Takeshi Kitano directing a new version of Zatoichi, the blind swordsman, how does it sound? Well, a little off.
A LITTLE BACKGROUND
When the film was released in the West in 2003-2004, the name “Zatoichi” was unknown to most people. Of course, some fans or old timers knew the original film series starring Shintaro Katsu – 26 films produced between 1962-1989, including a TV series during the 1970s. Some episodes were available on bootlegs, few of them had actually been officially released at some point.
Zatoichi really gained recognition thanks to Kitano’s film, which was a commercial success around the world. It made $32,285,593 worldwide, it’s really one of the few recent Japanese (non-Ghibli) films to do so well at the international box-office. As a result, western distributors decided to release the original film series on DVD, allowing people to discover the adventures of the blind swordsman!
Originally, Zatoichi was played by actor Shintaro Katsu, who had such an amazing screen presence, charisma – you can easily guess how hard it has been to find another actor for this role. The guy was literally Zatoichi.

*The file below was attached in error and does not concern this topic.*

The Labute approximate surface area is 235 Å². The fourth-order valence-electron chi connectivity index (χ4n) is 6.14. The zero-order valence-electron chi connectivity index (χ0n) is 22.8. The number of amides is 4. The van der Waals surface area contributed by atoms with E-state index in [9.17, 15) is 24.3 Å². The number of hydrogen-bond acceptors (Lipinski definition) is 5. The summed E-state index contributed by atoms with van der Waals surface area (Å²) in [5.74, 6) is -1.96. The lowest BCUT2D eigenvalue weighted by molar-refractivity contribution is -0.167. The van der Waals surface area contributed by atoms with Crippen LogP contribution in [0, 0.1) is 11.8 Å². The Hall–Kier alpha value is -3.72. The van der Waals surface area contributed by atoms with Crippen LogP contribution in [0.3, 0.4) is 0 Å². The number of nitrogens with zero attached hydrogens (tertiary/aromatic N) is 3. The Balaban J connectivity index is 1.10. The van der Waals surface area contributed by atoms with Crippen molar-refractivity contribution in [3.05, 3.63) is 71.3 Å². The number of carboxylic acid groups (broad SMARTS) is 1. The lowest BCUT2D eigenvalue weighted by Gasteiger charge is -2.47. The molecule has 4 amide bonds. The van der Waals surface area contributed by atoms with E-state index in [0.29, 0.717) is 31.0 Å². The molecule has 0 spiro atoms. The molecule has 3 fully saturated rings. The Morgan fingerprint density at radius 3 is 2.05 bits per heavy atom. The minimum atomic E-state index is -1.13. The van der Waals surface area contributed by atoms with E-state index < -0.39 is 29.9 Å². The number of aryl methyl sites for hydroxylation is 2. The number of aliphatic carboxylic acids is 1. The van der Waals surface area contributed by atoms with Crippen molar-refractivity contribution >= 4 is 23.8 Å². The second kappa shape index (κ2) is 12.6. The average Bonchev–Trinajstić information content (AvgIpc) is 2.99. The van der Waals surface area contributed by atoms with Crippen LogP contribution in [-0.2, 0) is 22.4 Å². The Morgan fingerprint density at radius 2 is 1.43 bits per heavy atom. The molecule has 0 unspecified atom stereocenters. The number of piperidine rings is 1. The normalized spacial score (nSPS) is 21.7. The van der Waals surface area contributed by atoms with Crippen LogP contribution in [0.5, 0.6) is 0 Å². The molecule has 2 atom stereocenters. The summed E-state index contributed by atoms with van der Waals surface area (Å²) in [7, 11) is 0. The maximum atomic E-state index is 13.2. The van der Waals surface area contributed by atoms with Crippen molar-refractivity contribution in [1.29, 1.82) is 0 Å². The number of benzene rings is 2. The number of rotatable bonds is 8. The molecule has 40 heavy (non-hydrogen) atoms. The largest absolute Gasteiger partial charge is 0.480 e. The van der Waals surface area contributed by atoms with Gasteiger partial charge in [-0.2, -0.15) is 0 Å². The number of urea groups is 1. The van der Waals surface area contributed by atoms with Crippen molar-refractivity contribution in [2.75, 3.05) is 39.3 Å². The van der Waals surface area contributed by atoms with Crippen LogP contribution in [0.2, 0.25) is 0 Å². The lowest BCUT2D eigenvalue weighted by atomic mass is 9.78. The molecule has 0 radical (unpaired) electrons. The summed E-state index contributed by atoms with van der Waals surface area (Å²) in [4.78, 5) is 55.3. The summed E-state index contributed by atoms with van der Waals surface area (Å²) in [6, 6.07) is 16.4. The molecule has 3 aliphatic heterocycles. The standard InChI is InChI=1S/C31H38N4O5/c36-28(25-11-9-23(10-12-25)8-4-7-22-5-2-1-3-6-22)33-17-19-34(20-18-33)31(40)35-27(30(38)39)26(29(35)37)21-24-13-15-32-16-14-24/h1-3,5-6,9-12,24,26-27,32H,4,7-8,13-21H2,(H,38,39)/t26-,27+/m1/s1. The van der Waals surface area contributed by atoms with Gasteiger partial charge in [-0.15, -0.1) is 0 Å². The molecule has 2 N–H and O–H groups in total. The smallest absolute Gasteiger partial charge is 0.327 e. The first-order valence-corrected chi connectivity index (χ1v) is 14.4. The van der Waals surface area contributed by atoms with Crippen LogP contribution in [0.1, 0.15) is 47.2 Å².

This character is some sort of a tragic figure, stuck in a dilemma. A man who wants to love and be loved, but due to his handicap, he’s forced to rely on violence to survive. Ultimately, he’s always seen as a killer, and has to move on. Pretty sad.
Another example. During his adventures, Zatoichi often meets an equal – a samurai. They share similar ideas, but they are enemies and will have to fight against each other. It’s just another tragic dilemma for Zatoichi: meeting someone who can understand him, who can respect him, but who is payed to kill him too.
IT LOOKS LIKE ZATOICHI, BUT IT’S NOT.
In his version, Takeshi Kitano borrows some of the basic elements of this series; the samurai/equal hired by bad guys, with Zatoichi who somehow finds himself involved in this situation, and help the oppressed poor people.
The biggest change is the character development. Or, the lack of character development. The film is called Zatoichi, yet, the masseur appears as a silent and cold killer who does nothing most of the film. He’s not emotionally involved in the story, he’s the spectator of his own adventure. No dilemma in sight, and no real confrontation with the samurai.
One could have thought Kitano was going to explore the title character’s melancholy. Not at all, it’s perfectly flat, as there’s no purpose here. The masseur swings his sword around, makes some jokes, and that’s it.
Quite a way to crush the myth, to ignore what is interesting about it. It’s like Kitano directed an anti-Zatoichi film, going so far as to humiliate him, “Even with my eyes wide open I can’t see a thing!”